- Are you asking the same of the Oregon Democratic Candidates?
- I looked you up in the voter file and it looks like you are registered as a Democrat. Can you explain to me why I would expect to be treated fairly by you?
By Taxpayer Association of Oregon
1. It is a hidden sales tax
Measure 97 is a gross receipts tax. It increases the business minimum tax to $30,000 plus 2.5% of gross sales on larger businesses where sales (not profits) exceed $25 million. Unlike a retail sales tax that consumers see when they make a purchase, Measure 97 would be like a hidden sales tax. A former state economist said it is like “a sales tax on steroids”
2. Oregon consumers bear the burden for Measure 97
Oregon estimates that more than two-thirds of the tax would be passed on to Oregon consumers in higher prices for everyday essentials like utilities, groceries, prescriptions, phones, insurance and medical care. Continue reading
by Sen. Doug Whitsett
The ability of American workers to learn a trade, or develop a set of skills they can sell either to employers or directly to consumers, is a central tenant of free market capitalism. However, occupational licensure practices originally intended to preserve public health and safety have evolved over the years to provide a form of protectionism for existing businesses. Too often, they now serve to deny and deprive opportunities to would-be entrepreneurs.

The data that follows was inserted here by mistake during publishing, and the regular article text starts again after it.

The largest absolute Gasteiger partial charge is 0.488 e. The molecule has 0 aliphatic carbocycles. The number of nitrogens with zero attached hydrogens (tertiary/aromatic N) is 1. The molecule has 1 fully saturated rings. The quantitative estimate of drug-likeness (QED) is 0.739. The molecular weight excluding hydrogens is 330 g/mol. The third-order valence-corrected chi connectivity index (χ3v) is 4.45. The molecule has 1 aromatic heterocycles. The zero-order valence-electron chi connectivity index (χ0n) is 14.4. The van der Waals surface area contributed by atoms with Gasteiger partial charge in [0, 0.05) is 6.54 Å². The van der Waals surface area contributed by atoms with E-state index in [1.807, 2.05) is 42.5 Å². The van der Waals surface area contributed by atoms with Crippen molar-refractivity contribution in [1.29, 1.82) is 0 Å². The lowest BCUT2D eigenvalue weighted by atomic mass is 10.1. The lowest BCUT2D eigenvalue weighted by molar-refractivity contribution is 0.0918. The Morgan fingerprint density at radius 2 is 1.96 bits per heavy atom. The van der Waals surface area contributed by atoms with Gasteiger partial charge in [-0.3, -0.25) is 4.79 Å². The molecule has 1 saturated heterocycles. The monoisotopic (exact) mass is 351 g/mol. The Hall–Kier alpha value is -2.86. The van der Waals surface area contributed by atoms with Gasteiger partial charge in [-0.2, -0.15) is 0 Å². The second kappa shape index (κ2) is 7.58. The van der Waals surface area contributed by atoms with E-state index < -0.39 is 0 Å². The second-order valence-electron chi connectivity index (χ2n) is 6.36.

Occupational licensure requirements for all 50 states were compared side-by-side in this 2012 report entitled “License to Work: A National Study of Burdens from Occupational Licensing.” The 200 page report was published by the Institute for Justice, a non-profit public interest law firm based in Arlington, Virginia.
The Institute for Justice report states only one in 20 U.S. workers were required to obtain the government’s permission to pursue their chosen occupation in the 1950s. Today, nearly one in three are required to obtain some form of occupational license. Continue reading
By Steve Buckstein
National Employee Freedom Week (NEFW, August 14-20, 2016), aims to educate union members across the country about their rights to opt out of union membership and stop paying some or all of their dues and fees to unions they do not support. NEFW has conducted various surveys of union members and union households over the last several years. One of this year’s significant findings is that a strong majority of union members nationwide agree that if members opt out of paying all union dues and fees they should represent themselves in negotiations with their employer.
Over two-thirds of union members nationwide agree. By the same margin, 66.9% to 33.1%, Oregonian union members agree with this proposition. This would end the so-called free-rider problem unions hide behind (really a forced-rider problem), arguing that labor laws require them to continue representing workers even after they stop paying all dues and fees. Oregon labor law is similar to that of many states that don’t allow individual workers to represent themselves if a union has organized their workplace. Continue reading